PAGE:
O'Brian is especially pleased with Kong. Before production started, he spent days in zoos studying the movements of gorillas. But what he really wanted to achieve was for Kong to exhibit human characteristics, facial expressions that the audience will empathize with like he's a human character. And now that the film is nearing the end of production, O’Brian is confident Kong will be the true star of the picture.

Months later, as he sits inside Radio City Music Hall beside the rest of the cast and crew, O’Brian watches the finished movie, now called King Kong.He is delighted with results. His ape creation looks fantastic as he hangs onto the Empire State Building swatting away fighter planes like hornets. O’Brian smiles when he sees a close-up of the two pilots, played by the directors, Cooper and Schoedsack. But his favorite part of the screening is when Kong falls to his death from the top of the skyscraper. People in the cinema weep for the monster that only a short time ago they were terrified of.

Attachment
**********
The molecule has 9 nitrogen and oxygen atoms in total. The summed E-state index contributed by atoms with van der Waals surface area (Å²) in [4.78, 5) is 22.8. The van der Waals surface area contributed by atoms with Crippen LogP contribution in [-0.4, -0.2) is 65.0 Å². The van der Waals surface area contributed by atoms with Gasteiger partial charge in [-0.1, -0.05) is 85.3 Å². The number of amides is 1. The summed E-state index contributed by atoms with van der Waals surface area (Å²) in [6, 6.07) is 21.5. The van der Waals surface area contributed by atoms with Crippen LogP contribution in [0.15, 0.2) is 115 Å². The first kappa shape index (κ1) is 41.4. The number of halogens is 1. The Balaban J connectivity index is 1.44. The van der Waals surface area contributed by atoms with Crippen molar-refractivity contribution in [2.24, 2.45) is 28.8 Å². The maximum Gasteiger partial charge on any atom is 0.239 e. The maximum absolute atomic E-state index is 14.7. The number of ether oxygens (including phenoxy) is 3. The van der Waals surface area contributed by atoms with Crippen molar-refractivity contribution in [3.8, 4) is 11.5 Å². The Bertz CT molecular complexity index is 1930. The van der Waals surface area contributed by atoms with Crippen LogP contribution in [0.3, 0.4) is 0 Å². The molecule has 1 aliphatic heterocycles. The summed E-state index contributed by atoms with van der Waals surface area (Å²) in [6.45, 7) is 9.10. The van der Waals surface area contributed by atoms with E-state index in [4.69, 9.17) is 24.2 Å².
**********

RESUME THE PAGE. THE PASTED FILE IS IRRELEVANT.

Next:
In the coming weeks, King Kongwill break box office records. But that's just the beginning of its impact. The pure escapism of the movie will inspire generations of filmmakers to create their own magic, including notable directors and Kongfans like Steven Spielberg, James Cameron, and Peter Jackson. Today, the movie continues to entertain audiences worldwide, scaring, thrilling, and ultimately breaking hearts, just like it did 90 years ago at its world premiere on March 2nd, 1933.


Next on History Daily. March 3rd, 1934, The notorious American bank robber John Dillinger breaks out of an “escape-proof” jail in Crown Point, Indiana with the help of a wooden gun.

From Noiser and Airship, this is History Daily, hosted, edited, and executive produced by me, Lindsay Graham.

Audio editing by Mollie Baack.

Music and sound design by Lindsay Graham.

This episode is written and researched by James Benmore.

Executive Producers are Steven Walters for Airship, and Pascal Hughes for Noiser.